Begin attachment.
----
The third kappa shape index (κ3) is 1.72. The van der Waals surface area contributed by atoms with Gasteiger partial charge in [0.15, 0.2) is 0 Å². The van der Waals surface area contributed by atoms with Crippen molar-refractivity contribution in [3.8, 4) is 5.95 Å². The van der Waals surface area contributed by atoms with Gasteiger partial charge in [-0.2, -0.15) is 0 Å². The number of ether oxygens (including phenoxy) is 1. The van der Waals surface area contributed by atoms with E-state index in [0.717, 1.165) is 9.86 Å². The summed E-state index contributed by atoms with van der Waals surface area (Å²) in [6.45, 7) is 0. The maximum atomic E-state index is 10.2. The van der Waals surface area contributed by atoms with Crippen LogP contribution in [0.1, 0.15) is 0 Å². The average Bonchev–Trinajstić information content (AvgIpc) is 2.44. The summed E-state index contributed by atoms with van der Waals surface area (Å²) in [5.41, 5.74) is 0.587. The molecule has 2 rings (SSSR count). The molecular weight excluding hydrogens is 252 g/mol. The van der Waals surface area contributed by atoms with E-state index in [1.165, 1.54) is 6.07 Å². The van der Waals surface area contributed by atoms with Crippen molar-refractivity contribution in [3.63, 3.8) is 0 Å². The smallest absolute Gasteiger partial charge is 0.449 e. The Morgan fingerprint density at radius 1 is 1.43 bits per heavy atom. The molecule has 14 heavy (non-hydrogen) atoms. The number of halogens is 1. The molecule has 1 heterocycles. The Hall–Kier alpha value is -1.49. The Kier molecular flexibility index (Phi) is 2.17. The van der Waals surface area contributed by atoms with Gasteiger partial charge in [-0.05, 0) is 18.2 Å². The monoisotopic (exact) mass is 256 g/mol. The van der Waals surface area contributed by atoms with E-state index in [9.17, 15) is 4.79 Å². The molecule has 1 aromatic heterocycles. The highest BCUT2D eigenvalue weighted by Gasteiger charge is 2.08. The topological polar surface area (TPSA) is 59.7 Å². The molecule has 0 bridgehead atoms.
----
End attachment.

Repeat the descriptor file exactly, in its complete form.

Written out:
The third kappa shape index (κ3) is 1.72. The van der Waals surface area contributed by atoms with Gasteiger partial charge in [0.15, 0.2) is 0 Å². The van der Waals surface area contributed by atoms with Crippen molar-refractivity contribution in [3.8, 4) is 5.95 Å². The van der Waals surface area contributed by atoms with Gasteiger partial charge in [-0.2, -0.15) is 0 Å². The number of ether oxygens (including phenoxy) is 1. The van der Waals surface area contributed by atoms with E-state index in [0.717, 1.165) is 9.86 Å². The summed E-state index contributed by atoms with van der Waals surface area (Å²) in [6.45, 7) is 0. The maximum atomic E-state index is 10.2. The van der Waals surface area contributed by atoms with Crippen LogP contribution in [0.1, 0.15) is 0 Å². The average Bonchev–Trinajstić information content (AvgIpc) is 2.44. The summed E-state index contributed by atoms with van der Waals surface area (Å²) in [5.41, 5.74) is 0.587. The molecule has 2 rings (SSSR count). The molecular weight excluding hydrogens is 252 g/mol. The van der Waals surface area contributed by atoms with E-state index in [1.165, 1.54) is 6.07 Å². The van der Waals surface area contributed by atoms with Crippen molar-refractivity contribution in [3.63, 3.8) is 0 Å². The smallest absolute Gasteiger partial charge is 0.449 e. The Morgan fingerprint density at radius 1 is 1.43 bits per heavy atom. The molecule has 14 heavy (non-hydrogen) atoms. The number of halogens is 1. The molecule has 1 heterocycles. The Hall–Kier alpha value is -1.49. The Kier molecular flexibility index (Phi) is 2.17. The van der Waals surface area contributed by atoms with Gasteiger partial charge in [-0.05, 0) is 18.2 Å². The monoisotopic (exact) mass is 256 g/mol. The van der Waals surface area contributed by atoms with E-state index in [9.17, 15) is 4.79 Å². The molecule has 1 aromatic heterocycles. The highest BCUT2D eigenvalue weighted by Gasteiger charge is 2.08. The topological polar surface area (TPSA) is 59.7 Å². The molecule has 0 bridgehead atoms.